Time to level with Barbadians!
Though articulated through a narrative in which there is frequent reference to an array of numbers and concepts which are mostly confusing to the average citizen, economics has more to do with human behaviour than anything else.
It is the behaviour of people, living in a common space and pursuing their livelihoods through interacting with each other, that largely determines the performance of an economy. These interactions dictate what economists call supply and demand, the two forces which wield considerable influence on growth.
Unfortunately, this critical aspect is generally overlooked by policy makers, especially in Government. They tend to focus more on numbers and theoretical models on which they make projections related to growth and other aspects of economic performance, instead of also considering human behaviour and the kinds of stimuli that are likely to get people to respond in ways supportive of national economic objectives.
Next Tuesday afternoon in the House of Assembly, Minister of Finance Chris Sinckler will deliver the Government’s eagerly awaited 2016 Financial Statement and Budgetary Proposals. It could very well be the last before the next general election, if Prime Minister Freundel Stuart decides to seek an early renewal of the Democratic Labour Party’s mandate ahead of the expiry of the Government’s five year term in February 2018.
The Budget speech presents an opportunity for Mr Sinckler to demonstrate that he is sensitive to the human factor and is prepared, as much as is realistically possible, to be so guided in his policy pronouncements. As a clever politician whose ears are on the ground, Mr Sinckler surely should be aware of the prevailing mood in the country.
It is one of despondency which is potentially undermining of the Government’s overriding objective of high levels of economic growth. There is a lot of uncertainty which is hampering effective planning for the future both at the level of firms and households. Evidence also suggests that confidence, a critical driver of economic activity and performance, is not at the level where it should be. There are also questions related to the credibility of the Government in relation to its management of the economy, given quite a number of inconsistencies in its pronouncements in recent years.
After hearing from Government earlier this year that the economy had finally turned the curve, with the suggestion that better days were ahead after seven years of decline or marginal growth, Barbadians were naturally shocked by a statement last month from Central Bank Governor, Dr Delisle Worrell, which was widely interpreted to mean that more austerity with additional taxes was in the offing.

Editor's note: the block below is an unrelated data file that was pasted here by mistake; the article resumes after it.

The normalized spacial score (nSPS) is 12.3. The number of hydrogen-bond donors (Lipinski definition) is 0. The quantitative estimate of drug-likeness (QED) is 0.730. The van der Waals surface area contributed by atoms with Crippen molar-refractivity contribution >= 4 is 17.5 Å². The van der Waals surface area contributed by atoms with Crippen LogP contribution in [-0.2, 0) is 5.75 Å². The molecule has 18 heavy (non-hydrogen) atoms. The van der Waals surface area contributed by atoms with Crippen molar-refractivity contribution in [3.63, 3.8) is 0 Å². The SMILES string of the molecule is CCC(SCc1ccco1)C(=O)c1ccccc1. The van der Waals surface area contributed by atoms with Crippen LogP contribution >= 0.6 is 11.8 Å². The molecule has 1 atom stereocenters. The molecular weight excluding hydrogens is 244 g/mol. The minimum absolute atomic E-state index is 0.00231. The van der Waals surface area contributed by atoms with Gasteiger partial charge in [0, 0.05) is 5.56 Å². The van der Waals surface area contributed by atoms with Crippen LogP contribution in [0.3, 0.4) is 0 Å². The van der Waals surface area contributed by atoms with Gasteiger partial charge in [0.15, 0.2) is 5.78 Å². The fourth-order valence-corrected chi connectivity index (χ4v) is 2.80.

Dr Worrell had disclosed what obviously was a worrying decline in the level of foreign reserves during the second quarter and revealed that the 2016 Budget would contain measures to address this issue. Barbadians have been on tenterhooks ever since.
This pronouncement has triggered considerable anxiety as Barbadians feel they are already overburdened by taxation, especially as a result of post 2013 impositions. Little wonder the private sector is crying out for an ease.
Against this backdrop, the Budget presentation is also an opportunity for Mr Sinckler to give a candid and comprehensive report on the economy that explains, in no uncertain terms, where Barbados currently stands along its continuing journey of economic development.
There are signs that we have reached a stage where the private sector, which is assigned the task of generating growth in our economic model, believes that engaging in business activity may not be fully worth the effort, especially as high taxation sharply eats into profits.
The profitable pursuit of self-interest is what a drives a capitalist-oriented economy such as ours. The feeling of being overtaxed is also dampening the enthusiasm of workers who believe they are working not so much for their own benefit but for the Government. Which probably explains, at least partly, why Barbados is grappling with a problem of declining productivity.
Here are two examples of issues with a negative effect on human behaviour and also undermining of economic performance. For our economy to be placed on a sustainable growth path, Government needs to have the full support and cooperation of the private sector and population as it cannot accomplish this objective on its own.
In the circumstances, the Budget Speech presents an opportunity for Government to level with the country as a whole, including the Opposition, on the economy. Mr Sinckler should seize the opportunity. He has more to gain and little or nothing to lose. Given his pattern of willingness to engage stakeholders over the years, even when political conditions may not be entirely favourable, we have no doubt that he is fully up to the task.